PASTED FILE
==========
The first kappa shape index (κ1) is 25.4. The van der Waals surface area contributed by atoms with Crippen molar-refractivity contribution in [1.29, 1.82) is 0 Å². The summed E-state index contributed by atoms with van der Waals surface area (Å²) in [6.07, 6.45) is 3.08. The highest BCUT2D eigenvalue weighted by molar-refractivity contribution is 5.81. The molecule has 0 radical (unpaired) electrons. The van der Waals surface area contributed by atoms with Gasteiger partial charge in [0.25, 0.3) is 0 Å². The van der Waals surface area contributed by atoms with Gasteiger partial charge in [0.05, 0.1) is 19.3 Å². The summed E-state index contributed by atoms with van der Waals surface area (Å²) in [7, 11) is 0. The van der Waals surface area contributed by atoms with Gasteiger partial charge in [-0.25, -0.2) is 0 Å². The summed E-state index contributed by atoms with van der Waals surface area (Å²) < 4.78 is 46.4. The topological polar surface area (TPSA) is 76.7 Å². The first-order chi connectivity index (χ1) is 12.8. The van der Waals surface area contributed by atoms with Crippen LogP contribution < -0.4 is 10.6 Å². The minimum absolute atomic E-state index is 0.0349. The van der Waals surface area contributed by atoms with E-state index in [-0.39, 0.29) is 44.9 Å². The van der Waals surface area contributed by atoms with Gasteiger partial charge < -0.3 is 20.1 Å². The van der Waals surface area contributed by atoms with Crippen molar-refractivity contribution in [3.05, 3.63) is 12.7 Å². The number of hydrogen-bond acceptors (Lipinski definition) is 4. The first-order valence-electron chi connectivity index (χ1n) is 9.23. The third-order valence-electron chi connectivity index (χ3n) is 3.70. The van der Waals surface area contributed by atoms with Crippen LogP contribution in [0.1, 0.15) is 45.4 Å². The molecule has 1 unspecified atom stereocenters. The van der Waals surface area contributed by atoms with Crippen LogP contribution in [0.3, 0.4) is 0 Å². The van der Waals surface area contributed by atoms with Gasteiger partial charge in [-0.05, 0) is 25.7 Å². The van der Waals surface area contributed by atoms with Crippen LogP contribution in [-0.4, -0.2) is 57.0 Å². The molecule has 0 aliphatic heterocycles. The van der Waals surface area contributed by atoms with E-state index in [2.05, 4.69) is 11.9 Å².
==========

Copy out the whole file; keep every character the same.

The first kappa shape index (κ1) is 25.4. The van der Waals surface area contributed by atoms with Crippen molar-refractivity contribution in [1.29, 1.82) is 0 Å². The summed E-state index contributed by atoms with van der Waals surface area (Å²) in [6.07, 6.45) is 3.08. The highest BCUT2D eigenvalue weighted by molar-refractivity contribution is 5.81. The molecule has 0 radical (unpaired) electrons. The van der Waals surface area contributed by atoms with Gasteiger partial charge in [0.25, 0.3) is 0 Å². The van der Waals surface area contributed by atoms with Gasteiger partial charge in [0.05, 0.1) is 19.3 Å². The summed E-state index contributed by atoms with van der Waals surface area (Å²) in [7, 11) is 0. The van der Waals surface area contributed by atoms with Gasteiger partial charge in [-0.25, -0.2) is 0 Å². The summed E-state index contributed by atoms with van der Waals surface area (Å²) < 4.78 is 46.4. The topological polar surface area (TPSA) is 76.7 Å². The first-order chi connectivity index (χ1) is 12.8. The van der Waals surface area contributed by atoms with Crippen LogP contribution < -0.4 is 10.6 Å². The minimum absolute atomic E-state index is 0.0349. The van der Waals surface area contributed by atoms with E-state index in [-0.39, 0.29) is 44.9 Å². The van der Waals surface area contributed by atoms with Gasteiger partial charge < -0.3 is 20.1 Å². The van der Waals surface area contributed by atoms with Crippen molar-refractivity contribution in [3.05, 3.63) is 12.7 Å². The number of hydrogen-bond acceptors (Lipinski definition) is 4. The first-order valence-electron chi connectivity index (χ1n) is 9.23. The third-order valence-electron chi connectivity index (χ3n) is 3.70. The van der Waals surface area contributed by atoms with Crippen LogP contribution in [0.1, 0.15) is 45.4 Å². The molecule has 1 unspecified atom stereocenters. The van der Waals surface area contributed by atoms with Crippen LogP contribution in [0.3, 0.4) is 0 Å². The van der Waals surface area contributed by atoms with Gasteiger partial charge in [-0.05, 0) is 25.7 Å². The van der Waals surface area contributed by atoms with Crippen LogP contribution in [-0.4, -0.2) is 57.0 Å². The molecule has 0 aliphatic heterocycles. The van der Waals surface area contributed by atoms with E-state index in [2.05, 4.69) is 11.9 Å².